BigContacts, a good lightweight SFA solution

My first reaction to seeing BigContacts was “how could you build a business off contact management” almost immediately forgetting that some very successful products (ACT!) have done just that.

Note to self: always remember that it’s not the product feature set that makes the product but the context by which it is rendered to users.

Contact management is not a business, it is a lever that is pulled to give utility to applications. For example, the emerging killer feature in gmail is the address book that is compiled as you use it, which is then repurposed to the other applications, like Calendar, to give Google a legitimate competitor to Outlook.

For BigContacts the SFA opportunity for low SMB is ripe for picking because the dominant products for sales professionals at this level are long in the tooth and backed by companies not known for pushing any envelope when it comes to extending them in innovative ways.

I’m not referring to, which is obviously a dominating player here as well but their price points and broader functional footprint mean they still fit the “M” part of SMB better than the “S” part of the market. It’s not a criticism, just an observation.

I’ve been using BigContacts and generally like it, although I would say that the UI could withstand some streamlining but want to emphasize that it’s not a bad UI and I would be remiss in not pointing out that this is a beta release as well. In using it I was reminded of one of my favorite blog posts titled trying something versus using something.

This is exactly the kind of service that Teqlo is built to hook into rather than building contact mgmt components from scratch. I immediately saw a great opportunity to build some components that pulled data from and feed into BigContacts. This is where the “context” part of everything comes together because while BigContacts could build to the obvious opportunities such as a solution for real estate professionals, what about the less obvious ones like home inspectors who are also in the real estate vertical but need a unique solution?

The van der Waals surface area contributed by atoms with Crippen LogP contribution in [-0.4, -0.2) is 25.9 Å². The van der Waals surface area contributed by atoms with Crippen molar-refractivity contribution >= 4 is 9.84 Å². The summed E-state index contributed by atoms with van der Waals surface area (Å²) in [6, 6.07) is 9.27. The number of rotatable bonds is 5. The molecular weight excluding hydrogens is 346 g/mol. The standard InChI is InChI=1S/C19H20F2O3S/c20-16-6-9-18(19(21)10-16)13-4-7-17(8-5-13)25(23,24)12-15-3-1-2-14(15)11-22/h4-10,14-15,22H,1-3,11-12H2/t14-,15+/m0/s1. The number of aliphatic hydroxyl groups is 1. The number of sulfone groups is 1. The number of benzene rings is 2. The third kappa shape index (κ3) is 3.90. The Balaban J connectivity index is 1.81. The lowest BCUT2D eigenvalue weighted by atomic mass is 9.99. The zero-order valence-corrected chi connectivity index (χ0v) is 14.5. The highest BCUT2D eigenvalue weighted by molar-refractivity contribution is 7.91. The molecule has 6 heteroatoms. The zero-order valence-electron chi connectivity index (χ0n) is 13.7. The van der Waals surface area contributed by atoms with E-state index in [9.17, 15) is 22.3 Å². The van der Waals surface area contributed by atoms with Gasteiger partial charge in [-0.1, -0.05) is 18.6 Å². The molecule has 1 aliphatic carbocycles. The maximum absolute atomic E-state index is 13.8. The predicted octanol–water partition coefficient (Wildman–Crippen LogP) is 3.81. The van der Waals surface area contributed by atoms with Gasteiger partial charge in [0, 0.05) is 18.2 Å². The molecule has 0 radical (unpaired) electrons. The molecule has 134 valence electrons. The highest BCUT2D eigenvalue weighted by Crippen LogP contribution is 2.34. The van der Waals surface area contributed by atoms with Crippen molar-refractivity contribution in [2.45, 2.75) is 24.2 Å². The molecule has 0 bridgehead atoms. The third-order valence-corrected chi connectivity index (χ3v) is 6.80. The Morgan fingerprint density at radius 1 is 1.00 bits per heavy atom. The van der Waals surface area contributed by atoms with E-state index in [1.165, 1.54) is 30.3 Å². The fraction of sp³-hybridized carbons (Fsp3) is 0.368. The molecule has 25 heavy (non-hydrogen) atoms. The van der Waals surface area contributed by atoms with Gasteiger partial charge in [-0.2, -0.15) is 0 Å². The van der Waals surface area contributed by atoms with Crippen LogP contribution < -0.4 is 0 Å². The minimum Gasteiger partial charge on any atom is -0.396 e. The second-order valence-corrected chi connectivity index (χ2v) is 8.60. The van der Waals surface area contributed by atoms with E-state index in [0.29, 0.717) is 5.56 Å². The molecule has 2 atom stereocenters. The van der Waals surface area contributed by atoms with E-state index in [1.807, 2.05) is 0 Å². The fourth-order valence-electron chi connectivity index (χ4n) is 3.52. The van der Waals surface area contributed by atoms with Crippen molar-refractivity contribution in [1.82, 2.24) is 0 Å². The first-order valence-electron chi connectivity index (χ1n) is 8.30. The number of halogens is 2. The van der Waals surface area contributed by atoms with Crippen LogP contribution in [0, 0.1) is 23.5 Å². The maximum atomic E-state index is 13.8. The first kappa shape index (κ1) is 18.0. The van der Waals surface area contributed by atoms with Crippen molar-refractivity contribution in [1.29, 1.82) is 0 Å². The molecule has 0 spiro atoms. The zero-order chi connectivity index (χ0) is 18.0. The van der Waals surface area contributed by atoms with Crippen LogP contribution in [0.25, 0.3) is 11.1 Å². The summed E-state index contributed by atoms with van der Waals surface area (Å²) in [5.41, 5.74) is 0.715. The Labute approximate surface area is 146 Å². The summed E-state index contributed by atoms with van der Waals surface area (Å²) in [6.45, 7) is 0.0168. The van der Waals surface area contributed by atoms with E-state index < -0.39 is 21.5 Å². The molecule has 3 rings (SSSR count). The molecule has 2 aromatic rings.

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4 thoughts on BigContacts, a good lightweight SFA solution

  1. Jeff, I think you’re definitely on the right track as regards the market opportunity for producst like Big Contacts. ACT has sold millions of copies of it’s contact manager into small businesses over the years. And salesforce has pretty much abandoned the small business market as it works to close big deals with Cisco, Merril Lynch and others.

    Tools like Google calendar and their anemic address book offer very little to small businesses. No ssl, no uploading of files and photos, no link between calendar events and contacts, no tasks, etc. The single most important feature of a contact management system is having a history of everything you have done with a contact that is easily accessible by your whole team. Otherwise you cannot support your customers and clients. A true contact manager is a business tool, Google’s products are consumer products.

    Thanks again for the comments. Love the blog. — Paul

  2. I’m following BigContact with interest. I’m developing a similar product called Plaid.

    And when Jeff wrote, “Note to self: always remember that it’s not the product feature set that makes the product but the context by which it is rendered to users.” I smiled.

    Plaid is a contact manager (of sorts) for church ministry leaders. Church management software is often so complex and bloated with features that actually practitioners in ministry don’t use the products.

    I’d be interested to hear if Jeff thinks that a contact manager with a niche focus like Plaid has a chance. (FYI: I estimate the church management software market to be about $3 billion).

  3. Pingback » Dennis Howlett’s equation: Attention + composition = x2 revenue | Between the Lines |

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